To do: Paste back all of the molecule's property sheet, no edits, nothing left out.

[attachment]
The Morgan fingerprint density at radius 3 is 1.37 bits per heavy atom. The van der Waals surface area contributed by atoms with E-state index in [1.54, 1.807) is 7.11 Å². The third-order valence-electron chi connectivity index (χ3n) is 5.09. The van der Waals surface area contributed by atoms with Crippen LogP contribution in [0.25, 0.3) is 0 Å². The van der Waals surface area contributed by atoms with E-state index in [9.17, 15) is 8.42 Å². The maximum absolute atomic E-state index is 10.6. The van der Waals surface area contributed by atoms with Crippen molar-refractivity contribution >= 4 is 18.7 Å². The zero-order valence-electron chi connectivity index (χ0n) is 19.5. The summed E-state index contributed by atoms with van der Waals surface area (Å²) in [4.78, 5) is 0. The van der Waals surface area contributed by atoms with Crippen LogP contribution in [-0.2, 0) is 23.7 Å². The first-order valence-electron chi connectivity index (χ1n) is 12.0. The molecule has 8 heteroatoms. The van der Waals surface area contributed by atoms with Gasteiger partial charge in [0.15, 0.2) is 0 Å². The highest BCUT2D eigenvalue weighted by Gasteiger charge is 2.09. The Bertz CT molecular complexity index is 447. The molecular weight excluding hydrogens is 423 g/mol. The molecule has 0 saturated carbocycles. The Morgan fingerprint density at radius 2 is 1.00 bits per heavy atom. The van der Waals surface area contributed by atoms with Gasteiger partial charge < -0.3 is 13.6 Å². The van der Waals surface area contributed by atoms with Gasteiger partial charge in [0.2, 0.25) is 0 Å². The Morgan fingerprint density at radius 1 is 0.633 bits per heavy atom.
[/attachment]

The Morgan fingerprint density at radius 3 is 1.37 bits per heavy atom. The van der Waals surface area contributed by atoms with E-state index in [1.54, 1.807) is 7.11 Å². The third-order valence-electron chi connectivity index (χ3n) is 5.09. The van der Waals surface area contributed by atoms with Crippen LogP contribution in [0.25, 0.3) is 0 Å². The van der Waals surface area contributed by atoms with E-state index in [9.17, 15) is 8.42 Å². The maximum absolute atomic E-state index is 10.6. The van der Waals surface area contributed by atoms with Crippen molar-refractivity contribution >= 4 is 18.7 Å². The zero-order valence-electron chi connectivity index (χ0n) is 19.5. The summed E-state index contributed by atoms with van der Waals surface area (Å²) in [4.78, 5) is 0. The van der Waals surface area contributed by atoms with Crippen LogP contribution in [-0.2, 0) is 23.7 Å². The first-order valence-electron chi connectivity index (χ1n) is 12.0. The molecule has 8 heteroatoms. The van der Waals surface area contributed by atoms with Gasteiger partial charge in [0.15, 0.2) is 0 Å². The highest BCUT2D eigenvalue weighted by Gasteiger charge is 2.09. The Bertz CT molecular complexity index is 447. The molecular weight excluding hydrogens is 423 g/mol. The molecule has 0 saturated carbocycles. The Morgan fingerprint density at radius 2 is 1.00 bits per heavy atom. The van der Waals surface area contributed by atoms with Gasteiger partial charge < -0.3 is 13.6 Å². The van der Waals surface area contributed by atoms with Gasteiger partial charge in [0.2, 0.25) is 0 Å². The Morgan fingerprint density at radius 1 is 0.633 bits per heavy atom.